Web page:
You're now in the final stretch to a beautiful new piece of old furniture :smileyhappy:
Most people will apply a polyurethane at this point, but you can apply lacquer or Polycrylic instead. I won't get into the details of each at this point as this post is getting quite lengthy. Since polyurethane is the popular choice, I will cover that one.
This will be one of the few times I will tell you to deviate from the directions on a can. Polyurethane is a plastic, as is today's lacquer, but unlike lacquer, polyurethane doesn't stick to anything all that well, let alone itself. So why is it so popular? It's relatively easy to apply and it's thick. Read that as I can brush on a couple of coats and get a reasonably protective finish. Lacquer would require many many coats to achieve the same thickness of finish as a couple coats of polyurethane. When I say that it doesn't stick to anything very well, that's the reason you have to sand between coats of polyurethane. You need to give the surface more tooth, more area to grip. But here is where we deviate from the instructions Minwax provides on their can of polyurethane. Assuming you buy a quart of polyurethane, you're going to pour the quart into a 2qt container. Now, you're going to add four capfuls of Flood's Penetrol. You can find Penetrol with the paint sprayers. Penetrol's addition to the polyurethane increases the adhesion of the poly to the surface it's applied, whether that's the wood or itself. An added benefit is that it lengthens the drying time of the polyurethane. This gives us a self-leveling product. What that means to you, fewer or no brush marks and the little bubbles you may get have a chance to disipate on their own. It also means sanding with a finer sand paper grit between coats (read that as less work/effort). Once you add the Penetrol, gently stir it in, avoiding adding any bubbles in the poly. Now pour some of your mixture back into the poly can and put the lid on it.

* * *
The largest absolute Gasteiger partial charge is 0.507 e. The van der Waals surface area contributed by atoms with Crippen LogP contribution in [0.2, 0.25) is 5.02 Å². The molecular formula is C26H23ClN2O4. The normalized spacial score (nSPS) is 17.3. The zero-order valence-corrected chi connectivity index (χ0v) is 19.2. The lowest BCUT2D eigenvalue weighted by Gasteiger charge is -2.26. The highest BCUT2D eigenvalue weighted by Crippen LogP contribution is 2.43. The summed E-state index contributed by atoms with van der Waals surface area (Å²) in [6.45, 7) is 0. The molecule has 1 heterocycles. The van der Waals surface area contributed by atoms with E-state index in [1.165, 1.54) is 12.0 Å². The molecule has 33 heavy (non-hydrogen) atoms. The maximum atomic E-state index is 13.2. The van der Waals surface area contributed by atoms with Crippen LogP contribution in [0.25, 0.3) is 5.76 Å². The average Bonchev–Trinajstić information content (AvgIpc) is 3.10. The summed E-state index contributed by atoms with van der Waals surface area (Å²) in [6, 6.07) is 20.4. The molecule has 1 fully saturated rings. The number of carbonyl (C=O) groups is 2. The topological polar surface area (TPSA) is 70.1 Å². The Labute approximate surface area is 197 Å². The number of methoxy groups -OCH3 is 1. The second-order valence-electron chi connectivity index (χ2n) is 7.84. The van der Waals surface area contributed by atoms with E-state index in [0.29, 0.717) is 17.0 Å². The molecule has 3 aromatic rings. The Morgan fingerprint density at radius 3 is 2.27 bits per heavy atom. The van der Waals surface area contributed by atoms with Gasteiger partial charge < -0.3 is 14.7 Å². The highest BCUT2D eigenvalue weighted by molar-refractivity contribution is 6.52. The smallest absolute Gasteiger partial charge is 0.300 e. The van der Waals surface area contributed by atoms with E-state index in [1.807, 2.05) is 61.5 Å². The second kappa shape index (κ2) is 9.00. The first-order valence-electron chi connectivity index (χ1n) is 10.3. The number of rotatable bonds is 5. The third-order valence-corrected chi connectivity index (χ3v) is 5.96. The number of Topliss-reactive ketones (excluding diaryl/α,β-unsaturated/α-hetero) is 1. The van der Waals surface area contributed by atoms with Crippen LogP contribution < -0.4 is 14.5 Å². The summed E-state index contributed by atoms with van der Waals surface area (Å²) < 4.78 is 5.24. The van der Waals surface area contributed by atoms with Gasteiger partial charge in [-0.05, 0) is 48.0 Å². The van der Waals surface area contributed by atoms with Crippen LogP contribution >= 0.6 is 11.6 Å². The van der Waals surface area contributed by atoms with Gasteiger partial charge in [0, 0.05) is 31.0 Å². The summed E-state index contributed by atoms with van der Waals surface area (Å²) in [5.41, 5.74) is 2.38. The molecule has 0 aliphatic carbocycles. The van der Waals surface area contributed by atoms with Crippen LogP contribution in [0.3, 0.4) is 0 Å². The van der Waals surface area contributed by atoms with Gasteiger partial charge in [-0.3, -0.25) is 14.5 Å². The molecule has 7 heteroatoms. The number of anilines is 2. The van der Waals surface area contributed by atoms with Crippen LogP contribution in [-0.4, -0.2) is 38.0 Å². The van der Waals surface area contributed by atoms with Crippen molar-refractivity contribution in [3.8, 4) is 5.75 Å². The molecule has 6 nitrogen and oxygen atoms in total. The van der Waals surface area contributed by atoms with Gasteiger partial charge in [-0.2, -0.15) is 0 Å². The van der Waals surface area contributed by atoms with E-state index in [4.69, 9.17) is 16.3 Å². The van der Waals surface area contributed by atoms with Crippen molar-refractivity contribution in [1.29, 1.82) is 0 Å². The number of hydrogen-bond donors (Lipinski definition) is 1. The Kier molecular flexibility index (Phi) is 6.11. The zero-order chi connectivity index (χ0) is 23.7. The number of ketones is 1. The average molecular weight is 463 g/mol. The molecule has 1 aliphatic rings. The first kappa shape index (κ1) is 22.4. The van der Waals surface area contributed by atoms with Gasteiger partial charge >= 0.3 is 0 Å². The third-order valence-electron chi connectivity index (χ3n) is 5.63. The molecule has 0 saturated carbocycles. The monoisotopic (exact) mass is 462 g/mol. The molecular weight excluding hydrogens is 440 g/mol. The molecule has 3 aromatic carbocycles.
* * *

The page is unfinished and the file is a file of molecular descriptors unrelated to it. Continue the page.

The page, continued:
Using a natural bristle brush, you'll want to apply an even film of poly across the entire surface of the piece. The more you brush out the poly, the more chance for brush marks and bubbles, the quicker it dries and the more likely you will be sanding out those imperfections. You want an even coat. Let it dry about 6-8 hours or even a day (it shouldn't be tacky), lightly sand with a 320 grit paper in the direction of the grain and apply another coat. Usually, two coats will be fine. You may find that instead of brushing the top of the dresser, using one of the Shurline paint pads with the foam grip will work better than a brush. You can cover more surface area at one time than you can with a brush over that nice flat surface. What I typically will do for the top, pour some of my poly mixture onto the top and float it around my surface with the pad. Adding more until I get the top consistently and completely covered.